Westerman’s office did not immediately respond to a request for comment.

Trump connection

Meanwhile, Senate Budget Chair Sheldon Whitehouse (D-R.I.) and Senate Finance Chair Ron Wyden (D-Ore.) on Thursday were firing off letters to nine oil companies and their trade associations seeking information about what executives may have promised — or been promised — at a dinner with former President Donald Trump, where he asked them for $1 billion in campaign donations.

“Time and time again, both Mr. Trump and the U.S. oil and gas industry have proved they are willing to sell out Americans to pad their own pockets,” the senators wrote in separate letters to Chevron, Exxon Mobil, Continental Resources, Chesapeake Energy, Occidental Petroleum, Venture Global LNG, Cheniere Energy, EQT and trade association American Petroleum Institute, kicking off a formal, joint investigation between the two committees. “Such potential abuses must be scrutinized.”

Wyden and Whitehouse are asking whether representatives from those companies discussed potential industry-friendly policies Trump might adopt in a second administration in return for their financial support.

The senators also want information on what policy-related documents industry lawyers might be ready to supply to Trump for his signature if he once again sits in the Oval Office, an issue first reported by POLITICO.

“Such an obvious policies-for-money transaction reeks of cronyism and corruption,” Wyden and Whitehouse said. “This solicitation, coupled with troubling reports that fossil fuel interests and other companies have been drafting language for use in executive orders favorable to their businesses during a possible second Trump Administration, demand immediate additional inquiry.”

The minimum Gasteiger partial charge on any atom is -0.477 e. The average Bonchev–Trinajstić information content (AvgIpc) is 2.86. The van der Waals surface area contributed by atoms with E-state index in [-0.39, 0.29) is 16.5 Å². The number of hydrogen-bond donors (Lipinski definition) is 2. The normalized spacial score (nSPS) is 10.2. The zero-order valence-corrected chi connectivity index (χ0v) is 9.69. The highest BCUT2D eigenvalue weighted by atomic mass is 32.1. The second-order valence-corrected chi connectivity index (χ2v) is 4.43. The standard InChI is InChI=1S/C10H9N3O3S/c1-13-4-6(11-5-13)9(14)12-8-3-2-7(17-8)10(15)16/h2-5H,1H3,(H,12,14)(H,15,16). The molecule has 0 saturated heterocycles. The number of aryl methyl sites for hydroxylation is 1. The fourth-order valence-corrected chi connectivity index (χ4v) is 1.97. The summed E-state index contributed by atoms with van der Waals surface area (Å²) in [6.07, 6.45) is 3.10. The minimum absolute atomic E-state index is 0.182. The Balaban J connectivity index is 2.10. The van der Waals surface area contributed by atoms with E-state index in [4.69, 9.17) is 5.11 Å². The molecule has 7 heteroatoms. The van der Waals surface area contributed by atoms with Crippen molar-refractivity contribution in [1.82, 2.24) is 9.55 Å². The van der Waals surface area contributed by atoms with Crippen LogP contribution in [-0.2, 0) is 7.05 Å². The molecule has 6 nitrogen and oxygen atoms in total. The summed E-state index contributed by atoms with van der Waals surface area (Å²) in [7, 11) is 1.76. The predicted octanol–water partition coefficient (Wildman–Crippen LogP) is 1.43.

Spokespeople for the companies did not immediately reply to questions. An API spokesperson said the meeting was nothing out of the ordinary.

“This is yet another election-year stunt to distract from America’s need for more energy, including more oil and natural gas, to power our economy and combat persistent inflation,” API spokesperson Andrea Woods said. “API meets with candidates and policymakers to discuss the need for sound energy policies, and this meeting was no different.”

That Democrats are increasing their scrutiny of the oil industry just as executives are contributing millions of dollars to Trump’s reelection efforts may not be coincidental, said Tyson Slocum, energy program director at Public Citizen, a progressive good-governance advocacy group.

“It’s right on policy, it’s right on politics,” Slocum said of the recent spate of investigations.

“You got the FTC showing attempts at collusion with OPEC,” Slocum continued. “That’s a scandal. You got Trump saying in front of tons of people, ‘If you give me a billion dollars, I’m going to give you everything you want,’ the Democrats need to investigate this. If Democrats can land a few punches with an accurate narrative that Big Oil colluded with Saudi Arabia and is buying favors from Donald Trump, I think that’s good politics.”